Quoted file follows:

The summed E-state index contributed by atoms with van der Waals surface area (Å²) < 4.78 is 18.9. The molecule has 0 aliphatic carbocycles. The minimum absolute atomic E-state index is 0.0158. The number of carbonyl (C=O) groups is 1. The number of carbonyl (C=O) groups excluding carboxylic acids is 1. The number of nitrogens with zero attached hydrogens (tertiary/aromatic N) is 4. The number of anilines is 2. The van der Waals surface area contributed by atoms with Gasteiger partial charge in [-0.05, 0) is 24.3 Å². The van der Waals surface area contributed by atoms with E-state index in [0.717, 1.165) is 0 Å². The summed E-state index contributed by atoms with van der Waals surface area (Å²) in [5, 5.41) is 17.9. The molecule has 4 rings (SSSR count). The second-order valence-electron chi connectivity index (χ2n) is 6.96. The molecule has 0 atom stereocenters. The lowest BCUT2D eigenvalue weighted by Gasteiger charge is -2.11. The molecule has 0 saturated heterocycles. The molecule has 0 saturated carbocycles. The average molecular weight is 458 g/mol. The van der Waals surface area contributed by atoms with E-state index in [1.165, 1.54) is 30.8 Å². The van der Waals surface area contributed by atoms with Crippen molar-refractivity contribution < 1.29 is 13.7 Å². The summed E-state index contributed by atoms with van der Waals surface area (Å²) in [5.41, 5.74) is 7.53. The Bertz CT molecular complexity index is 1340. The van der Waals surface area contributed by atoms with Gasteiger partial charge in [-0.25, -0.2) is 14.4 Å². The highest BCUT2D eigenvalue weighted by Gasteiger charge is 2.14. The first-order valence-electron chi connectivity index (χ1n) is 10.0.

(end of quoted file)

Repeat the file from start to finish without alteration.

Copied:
The summed E-state index contributed by atoms with van der Waals surface area (Å²) < 4.78 is 18.9. The molecule has 0 aliphatic carbocycles. The minimum absolute atomic E-state index is 0.0158. The number of carbonyl (C=O) groups is 1. The number of carbonyl (C=O) groups excluding carboxylic acids is 1. The number of nitrogens with zero attached hydrogens (tertiary/aromatic N) is 4. The number of anilines is 2. The van der Waals surface area contributed by atoms with Gasteiger partial charge in [-0.05, 0) is 24.3 Å². The van der Waals surface area contributed by atoms with E-state index in [0.717, 1.165) is 0 Å². The summed E-state index contributed by atoms with van der Waals surface area (Å²) in [5, 5.41) is 17.9. The molecule has 4 rings (SSSR count). The second-order valence-electron chi connectivity index (χ2n) is 6.96. The molecule has 0 atom stereocenters. The lowest BCUT2D eigenvalue weighted by Gasteiger charge is -2.11. The molecule has 0 saturated heterocycles. The molecule has 0 saturated carbocycles. The average molecular weight is 458 g/mol. The van der Waals surface area contributed by atoms with E-state index in [1.165, 1.54) is 30.8 Å². The van der Waals surface area contributed by atoms with Crippen molar-refractivity contribution < 1.29 is 13.7 Å². The summed E-state index contributed by atoms with van der Waals surface area (Å²) in [5.41, 5.74) is 7.53. The Bertz CT molecular complexity index is 1340. The van der Waals surface area contributed by atoms with Gasteiger partial charge in [-0.25, -0.2) is 14.4 Å². The highest BCUT2D eigenvalue weighted by Gasteiger charge is 2.14. The first-order valence-electron chi connectivity index (χ1n) is 10.0.